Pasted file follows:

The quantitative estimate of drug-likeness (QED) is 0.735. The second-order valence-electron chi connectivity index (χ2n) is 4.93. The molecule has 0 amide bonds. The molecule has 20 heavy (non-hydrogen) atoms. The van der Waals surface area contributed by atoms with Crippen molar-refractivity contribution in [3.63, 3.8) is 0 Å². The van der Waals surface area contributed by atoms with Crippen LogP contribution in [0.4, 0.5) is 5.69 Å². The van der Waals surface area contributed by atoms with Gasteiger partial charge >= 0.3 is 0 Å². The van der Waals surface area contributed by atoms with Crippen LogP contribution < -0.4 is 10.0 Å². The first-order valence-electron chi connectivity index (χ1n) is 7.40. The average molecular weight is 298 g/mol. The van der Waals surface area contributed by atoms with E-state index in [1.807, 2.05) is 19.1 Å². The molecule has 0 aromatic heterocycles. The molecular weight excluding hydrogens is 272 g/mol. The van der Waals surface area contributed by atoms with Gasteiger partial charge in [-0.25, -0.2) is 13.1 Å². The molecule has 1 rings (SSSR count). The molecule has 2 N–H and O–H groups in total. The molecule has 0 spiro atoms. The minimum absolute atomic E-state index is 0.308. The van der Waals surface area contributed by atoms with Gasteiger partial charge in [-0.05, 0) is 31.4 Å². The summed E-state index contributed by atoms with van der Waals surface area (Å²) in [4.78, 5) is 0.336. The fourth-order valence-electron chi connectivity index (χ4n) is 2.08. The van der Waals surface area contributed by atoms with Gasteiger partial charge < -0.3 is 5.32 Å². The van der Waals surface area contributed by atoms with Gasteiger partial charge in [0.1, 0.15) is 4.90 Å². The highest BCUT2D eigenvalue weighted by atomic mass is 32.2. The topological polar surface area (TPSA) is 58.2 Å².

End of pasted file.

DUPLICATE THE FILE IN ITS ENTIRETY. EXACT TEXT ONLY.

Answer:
The quantitative estimate of drug-likeness (QED) is 0.735. The second-order valence-electron chi connectivity index (χ2n) is 4.93. The molecule has 0 amide bonds. The molecule has 20 heavy (non-hydrogen) atoms. The van der Waals surface area contributed by atoms with Crippen molar-refractivity contribution in [3.63, 3.8) is 0 Å². The van der Waals surface area contributed by atoms with Crippen LogP contribution in [0.4, 0.5) is 5.69 Å². The van der Waals surface area contributed by atoms with Gasteiger partial charge >= 0.3 is 0 Å². The van der Waals surface area contributed by atoms with Crippen LogP contribution < -0.4 is 10.0 Å². The first-order valence-electron chi connectivity index (χ1n) is 7.40. The average molecular weight is 298 g/mol. The van der Waals surface area contributed by atoms with E-state index in [1.807, 2.05) is 19.1 Å². The molecule has 0 aromatic heterocycles. The molecular weight excluding hydrogens is 272 g/mol. The van der Waals surface area contributed by atoms with Gasteiger partial charge in [-0.25, -0.2) is 13.1 Å². The molecule has 1 rings (SSSR count). The molecule has 2 N–H and O–H groups in total. The molecule has 0 spiro atoms. The minimum absolute atomic E-state index is 0.308. The van der Waals surface area contributed by atoms with Gasteiger partial charge in [-0.05, 0) is 31.4 Å². The summed E-state index contributed by atoms with van der Waals surface area (Å²) in [4.78, 5) is 0.336. The fourth-order valence-electron chi connectivity index (χ4n) is 2.08. The van der Waals surface area contributed by atoms with Gasteiger partial charge < -0.3 is 5.32 Å². The van der Waals surface area contributed by atoms with Gasteiger partial charge in [0.1, 0.15) is 4.90 Å². The highest BCUT2D eigenvalue weighted by atomic mass is 32.2. The topological polar surface area (TPSA) is 58.2 Å².